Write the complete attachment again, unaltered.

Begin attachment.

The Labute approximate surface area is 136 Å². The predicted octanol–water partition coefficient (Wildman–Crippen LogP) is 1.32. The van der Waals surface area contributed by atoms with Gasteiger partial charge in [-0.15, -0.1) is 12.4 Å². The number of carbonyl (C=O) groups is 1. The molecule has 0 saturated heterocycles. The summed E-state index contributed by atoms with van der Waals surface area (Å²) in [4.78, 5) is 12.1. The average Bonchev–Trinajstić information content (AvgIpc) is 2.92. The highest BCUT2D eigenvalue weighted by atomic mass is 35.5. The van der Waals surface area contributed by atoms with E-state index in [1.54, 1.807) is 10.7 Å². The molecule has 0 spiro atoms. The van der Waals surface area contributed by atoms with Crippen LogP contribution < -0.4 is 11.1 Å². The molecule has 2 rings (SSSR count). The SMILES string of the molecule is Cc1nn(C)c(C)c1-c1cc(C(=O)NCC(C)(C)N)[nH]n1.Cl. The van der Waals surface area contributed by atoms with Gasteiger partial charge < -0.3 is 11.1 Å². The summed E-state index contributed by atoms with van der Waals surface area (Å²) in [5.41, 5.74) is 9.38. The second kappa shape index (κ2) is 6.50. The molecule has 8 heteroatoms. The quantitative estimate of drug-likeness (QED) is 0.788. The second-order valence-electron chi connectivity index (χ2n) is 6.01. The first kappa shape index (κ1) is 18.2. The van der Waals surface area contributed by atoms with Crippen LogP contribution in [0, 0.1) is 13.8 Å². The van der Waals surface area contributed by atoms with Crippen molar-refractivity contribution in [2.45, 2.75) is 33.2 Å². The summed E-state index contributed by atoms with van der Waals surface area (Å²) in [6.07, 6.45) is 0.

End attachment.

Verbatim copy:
The Labute approximate surface area is 136 Å². The predicted octanol–water partition coefficient (Wildman–Crippen LogP) is 1.32. The van der Waals surface area contributed by atoms with Gasteiger partial charge in [-0.15, -0.1) is 12.4 Å². The number of carbonyl (C=O) groups is 1. The molecule has 0 saturated heterocycles. The summed E-state index contributed by atoms with van der Waals surface area (Å²) in [4.78, 5) is 12.1. The average Bonchev–Trinajstić information content (AvgIpc) is 2.92. The highest BCUT2D eigenvalue weighted by atomic mass is 35.5. The van der Waals surface area contributed by atoms with E-state index in [1.54, 1.807) is 10.7 Å². The molecule has 0 spiro atoms. The van der Waals surface area contributed by atoms with Crippen LogP contribution < -0.4 is 11.1 Å². The molecule has 2 rings (SSSR count). The SMILES string of the molecule is Cc1nn(C)c(C)c1-c1cc(C(=O)NCC(C)(C)N)[nH]n1.Cl. The van der Waals surface area contributed by atoms with Gasteiger partial charge < -0.3 is 11.1 Å². The summed E-state index contributed by atoms with van der Waals surface area (Å²) in [5.41, 5.74) is 9.38. The second kappa shape index (κ2) is 6.50. The molecule has 8 heteroatoms. The quantitative estimate of drug-likeness (QED) is 0.788. The second-order valence-electron chi connectivity index (χ2n) is 6.01. The first kappa shape index (κ1) is 18.2. The van der Waals surface area contributed by atoms with Crippen LogP contribution in [0, 0.1) is 13.8 Å². The van der Waals surface area contributed by atoms with Crippen molar-refractivity contribution in [2.45, 2.75) is 33.2 Å². The summed E-state index contributed by atoms with van der Waals surface area (Å²) in [6.07, 6.45) is 0.